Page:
MILWAUKEE - A key protection for tenants during the COVID-19 era is set to expire this weekend.
The Center for Disease Control’s (CDC) ban on most evictions has been extended multiple times since it was issued in September. The moratorium was last extended in June through July 31 for what the CDC said would be the final time.
On Thursday, July 29, the White House called on Congress to pass an emergency extension of the ban with three days until it expires, saying a recent Supreme Court ruling found the administration did not have the legal power to extend it.
If Congress does not act to extend the ban, resources are in place in southeast Wisconsin that could help stem a tide of evictions.
Tracy is a school bus driver in Ozaukee County who had her work hours dramatically cut last school year. When she could no longer make full rent payments, the CDC’s eviction ban gave her some peace of mind that she would not become homeless.
For the last few months, Tracy says she’s been making partial rent payments.
"I'm just overwhelmed. It's a lot at one time," said Tracy.
Tracy worries that when the federal eviction ban expires, she’ll find herself in an even worse position.
"Now the late fees are going to kick back in," said Tracy.
It’s a problem that could go away when Tracy’s unemployment insurance finally comes through. Tracy was told she’d been approved two months ago.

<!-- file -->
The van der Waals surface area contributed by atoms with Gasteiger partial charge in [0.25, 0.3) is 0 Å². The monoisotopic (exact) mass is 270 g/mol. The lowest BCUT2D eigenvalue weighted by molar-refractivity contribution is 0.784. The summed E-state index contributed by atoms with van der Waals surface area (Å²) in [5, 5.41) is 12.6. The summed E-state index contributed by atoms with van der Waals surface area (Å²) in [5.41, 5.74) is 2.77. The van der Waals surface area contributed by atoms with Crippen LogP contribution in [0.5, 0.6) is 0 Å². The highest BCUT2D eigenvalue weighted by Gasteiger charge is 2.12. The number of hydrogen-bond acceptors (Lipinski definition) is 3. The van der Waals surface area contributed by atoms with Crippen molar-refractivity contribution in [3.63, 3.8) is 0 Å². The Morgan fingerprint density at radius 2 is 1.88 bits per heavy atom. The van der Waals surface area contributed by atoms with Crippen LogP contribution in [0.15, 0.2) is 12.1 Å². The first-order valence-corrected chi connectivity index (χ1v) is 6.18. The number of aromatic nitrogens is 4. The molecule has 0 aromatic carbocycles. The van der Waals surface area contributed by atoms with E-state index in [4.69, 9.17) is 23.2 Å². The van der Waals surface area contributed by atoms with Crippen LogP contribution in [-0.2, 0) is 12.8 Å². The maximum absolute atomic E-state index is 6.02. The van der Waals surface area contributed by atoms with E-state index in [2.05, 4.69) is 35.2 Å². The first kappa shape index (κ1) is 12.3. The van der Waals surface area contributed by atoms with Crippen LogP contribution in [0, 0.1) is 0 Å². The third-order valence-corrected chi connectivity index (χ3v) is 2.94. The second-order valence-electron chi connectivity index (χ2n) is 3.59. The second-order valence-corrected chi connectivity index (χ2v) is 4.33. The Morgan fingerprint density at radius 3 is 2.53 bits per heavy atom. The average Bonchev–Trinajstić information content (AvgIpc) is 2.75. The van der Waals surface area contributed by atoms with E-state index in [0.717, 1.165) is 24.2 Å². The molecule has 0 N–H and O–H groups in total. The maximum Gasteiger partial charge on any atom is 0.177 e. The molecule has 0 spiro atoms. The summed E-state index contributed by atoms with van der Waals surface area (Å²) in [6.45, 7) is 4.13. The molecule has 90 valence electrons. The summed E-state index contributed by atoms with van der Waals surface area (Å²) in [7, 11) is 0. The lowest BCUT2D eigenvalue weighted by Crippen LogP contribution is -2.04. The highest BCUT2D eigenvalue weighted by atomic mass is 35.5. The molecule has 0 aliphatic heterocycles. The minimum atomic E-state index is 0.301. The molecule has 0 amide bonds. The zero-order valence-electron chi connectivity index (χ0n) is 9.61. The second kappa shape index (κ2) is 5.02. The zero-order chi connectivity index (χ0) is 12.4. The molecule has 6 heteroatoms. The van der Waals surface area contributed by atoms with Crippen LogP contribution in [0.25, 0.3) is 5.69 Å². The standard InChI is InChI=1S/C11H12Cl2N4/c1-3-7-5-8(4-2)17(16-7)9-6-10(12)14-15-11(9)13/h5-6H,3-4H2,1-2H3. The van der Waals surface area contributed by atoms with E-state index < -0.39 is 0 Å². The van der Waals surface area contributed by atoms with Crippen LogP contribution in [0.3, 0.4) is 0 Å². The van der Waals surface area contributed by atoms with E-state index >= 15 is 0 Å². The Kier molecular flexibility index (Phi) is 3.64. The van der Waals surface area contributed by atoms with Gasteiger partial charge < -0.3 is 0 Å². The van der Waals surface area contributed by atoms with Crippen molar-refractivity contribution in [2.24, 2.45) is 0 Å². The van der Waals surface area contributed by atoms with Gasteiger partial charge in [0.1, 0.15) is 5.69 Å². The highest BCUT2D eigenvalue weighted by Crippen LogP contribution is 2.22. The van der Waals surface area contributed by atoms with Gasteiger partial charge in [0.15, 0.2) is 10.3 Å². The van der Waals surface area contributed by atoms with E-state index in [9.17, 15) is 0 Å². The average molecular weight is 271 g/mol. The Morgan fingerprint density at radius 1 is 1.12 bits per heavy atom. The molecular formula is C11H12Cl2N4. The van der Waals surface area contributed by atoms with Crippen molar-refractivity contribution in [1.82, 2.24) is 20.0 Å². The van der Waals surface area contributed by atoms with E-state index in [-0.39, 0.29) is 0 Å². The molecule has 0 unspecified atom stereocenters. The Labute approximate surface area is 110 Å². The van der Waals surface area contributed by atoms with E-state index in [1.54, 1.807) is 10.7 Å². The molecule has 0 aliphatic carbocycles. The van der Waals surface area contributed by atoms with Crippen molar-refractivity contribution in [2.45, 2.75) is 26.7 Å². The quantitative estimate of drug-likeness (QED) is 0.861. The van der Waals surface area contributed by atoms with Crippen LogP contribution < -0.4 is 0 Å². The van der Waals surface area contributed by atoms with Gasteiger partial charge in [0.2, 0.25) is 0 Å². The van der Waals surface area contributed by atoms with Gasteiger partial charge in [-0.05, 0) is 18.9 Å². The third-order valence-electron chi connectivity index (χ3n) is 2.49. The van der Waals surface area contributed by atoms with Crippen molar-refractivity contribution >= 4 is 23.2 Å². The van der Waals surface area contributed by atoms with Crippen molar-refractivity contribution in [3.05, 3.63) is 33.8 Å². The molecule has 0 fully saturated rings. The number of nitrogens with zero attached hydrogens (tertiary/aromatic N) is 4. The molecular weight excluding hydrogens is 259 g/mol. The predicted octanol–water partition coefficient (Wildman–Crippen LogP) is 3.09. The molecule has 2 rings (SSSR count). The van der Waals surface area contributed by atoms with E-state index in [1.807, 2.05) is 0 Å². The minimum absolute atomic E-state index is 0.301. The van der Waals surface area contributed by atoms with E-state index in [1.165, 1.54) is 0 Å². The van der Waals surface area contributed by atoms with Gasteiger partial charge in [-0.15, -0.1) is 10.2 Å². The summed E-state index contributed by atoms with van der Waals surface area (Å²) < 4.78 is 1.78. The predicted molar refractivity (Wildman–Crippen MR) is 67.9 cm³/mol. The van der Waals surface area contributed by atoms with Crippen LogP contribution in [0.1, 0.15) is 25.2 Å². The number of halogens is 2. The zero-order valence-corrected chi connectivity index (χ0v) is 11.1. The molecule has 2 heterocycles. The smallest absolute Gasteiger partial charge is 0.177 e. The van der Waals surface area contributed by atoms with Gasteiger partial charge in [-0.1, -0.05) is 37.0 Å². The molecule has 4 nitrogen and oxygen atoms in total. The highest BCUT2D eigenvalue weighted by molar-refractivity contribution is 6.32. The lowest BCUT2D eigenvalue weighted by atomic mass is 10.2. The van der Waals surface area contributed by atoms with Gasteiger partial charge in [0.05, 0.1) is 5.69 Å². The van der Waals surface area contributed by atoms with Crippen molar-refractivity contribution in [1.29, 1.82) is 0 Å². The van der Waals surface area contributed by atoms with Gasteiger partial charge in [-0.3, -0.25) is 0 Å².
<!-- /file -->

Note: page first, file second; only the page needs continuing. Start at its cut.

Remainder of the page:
"It gets really frustrating, really depressing," said Tracy.
As of September, tenants who miss monthly rent payments cannot be forced out if they declare financial hardship due to COVID-19. The ban didn’t stop eviction filings but greatly slowed them down.
"The CDC moratorium was really the last significant protection," said attorney Raphael Ramos, director of the Eviction Defense Program for Legal Action of Wisconsin.
Ramos says the eviction ban gave many families time to access rental assistance.
"I think the federal moratorium literally saved lives," said Ramos.
Chris Mokler of the Wisconsin Apartment Association says while most landlords oppose the moratorium, many worked collaboratively with tenants to secure resources.
"We've been pushing landlords and tenants to work together, really communicate, talk about their needs," said Mokler.
Mokler says by working together, tenants kept evictions off their records, and landlords secured some money.
"As a general rule, if you file an eviction, you're not getting the money," said Mokler.
Even after the eviction moratorium expires, whenever that may be, tenants in Milwaukee and Waukesha Counties can still apply for rental assistance through places like Community Advocates.
"If you haven't applied yet, still apply," said Deb Heffner, Housing Strategy Director for the Community Advocates.
Heffner sat down with Contact 6 in their new Rental Housing Resource Center. She called it a "one-stop-shop" for tenants and landlords with housing concerns and legal questions.
"As hard as COVID has been, the timing for the center could not be any better," said Heffner.
Since the beginning of the pandemic, Community Advocates has distributed more than $25 million in state and federal rental assistance to more than 7,000 households. Money has gone toward past rent, future rent, and relocation.
Earlier in the pandemic, Tracy was able to secure rental assistance in Ozaukee County.
"Family Promise in Ozaukee is a wonderful, wonderful agency. They actually helped me out twice," said Tracy.
Tracy hopes her property management company will be understanding until her work hours resume in the fall, or until her unemployment comes through.
Other helpful resources for tenants: